Make a copy of the fill for this region and send it to the top (CMD+Shift+]). Select both items and hit the Intersect option from the Pathfinder palette to clip the lines to size.

Draw another series of diagonal lines, this time in the opposite direction and flowing across the whole design. Use the deck background rectangle as a tool this time to clip down the rectangles. Press CMD+[ to send them below the other objects to sit above the background.

Our abstract design of various pattern files is just about complete. Now let’s tidy up the document and mock up the design as a skateboard deck.

Select the series of striped paths and go to Object > Expand Appearance to convert them to solid shapes.

Group all the elements of the design together then draw a temporary shapes matching the size of the artboard. Select this along with the design and hit the Crop button from the Pathfinder palette.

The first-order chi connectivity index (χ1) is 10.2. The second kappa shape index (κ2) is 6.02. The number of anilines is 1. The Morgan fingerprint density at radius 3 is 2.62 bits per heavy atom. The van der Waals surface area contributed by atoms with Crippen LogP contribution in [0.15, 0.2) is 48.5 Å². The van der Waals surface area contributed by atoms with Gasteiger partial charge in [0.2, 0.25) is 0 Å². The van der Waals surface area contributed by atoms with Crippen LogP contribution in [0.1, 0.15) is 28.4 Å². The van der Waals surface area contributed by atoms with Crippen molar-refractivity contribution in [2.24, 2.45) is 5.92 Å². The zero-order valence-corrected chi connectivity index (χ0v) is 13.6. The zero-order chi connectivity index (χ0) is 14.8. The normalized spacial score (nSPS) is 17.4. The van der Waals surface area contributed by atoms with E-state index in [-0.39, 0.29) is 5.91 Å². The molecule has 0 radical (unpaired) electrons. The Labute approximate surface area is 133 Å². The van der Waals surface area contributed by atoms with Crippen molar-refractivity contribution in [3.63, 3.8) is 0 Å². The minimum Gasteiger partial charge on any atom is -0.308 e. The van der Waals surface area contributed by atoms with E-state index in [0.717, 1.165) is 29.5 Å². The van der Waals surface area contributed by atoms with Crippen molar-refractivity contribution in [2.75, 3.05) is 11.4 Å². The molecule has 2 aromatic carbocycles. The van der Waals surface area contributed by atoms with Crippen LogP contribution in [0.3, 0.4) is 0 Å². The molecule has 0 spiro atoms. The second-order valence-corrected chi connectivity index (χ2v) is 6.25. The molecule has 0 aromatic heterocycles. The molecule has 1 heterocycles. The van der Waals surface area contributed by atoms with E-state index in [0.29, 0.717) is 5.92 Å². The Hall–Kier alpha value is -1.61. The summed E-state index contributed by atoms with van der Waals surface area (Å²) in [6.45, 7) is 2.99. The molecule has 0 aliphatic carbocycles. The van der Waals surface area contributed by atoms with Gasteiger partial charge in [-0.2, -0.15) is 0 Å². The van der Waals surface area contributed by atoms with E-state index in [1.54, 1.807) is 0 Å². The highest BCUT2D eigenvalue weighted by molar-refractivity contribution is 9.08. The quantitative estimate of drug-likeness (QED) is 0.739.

The design elements are now neatly trimmed to the edges of the artboard and the design itself is ready to be exported as an EPS, PDF, TIFF or even PNG file.

To gain a preview of how our design will look, we can use the cool skateboard deck template from Nunosk8. Paste a copy of the design into the Photoshop document and trim it to size.

Vector patterned skate deck design

Our abstract, patterned and pretty retro looking design looks super cool when mocked up on the skateboard deck template. The limited colour palette of blues and greens helps balance the design by making sure no particular area stands out more than another.

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  1. ooh I gotta try out the round corner effect on brushes… it always frustrated me when I have to manually create the corners…

  2. feel free to post about rollerblading too. i mean, not to diss on skateboarding, but it’s been done over and over again.

    don’t be afraid to try something new. for instance, check out Create Originals Frames (teh ones holding le skate and le wheels together), which allows you to create your custom design, print it, and attach it to the frame.

    widen your vision a bit.

  3. Twitter had a tweet on bulk t-shirts, and lead me here. There are a variety of ways you can go if you want to make custom T-shirts. There’s digital printers, plot cutters, and even custom transfers, but screen printing is the best way to produce a lot of T-shirts at a very low cost per unit.

  4. First of all, very nice tutorial.. keep up.. But where can I print my own Decks? Is there any good service you could suggest me (/us)?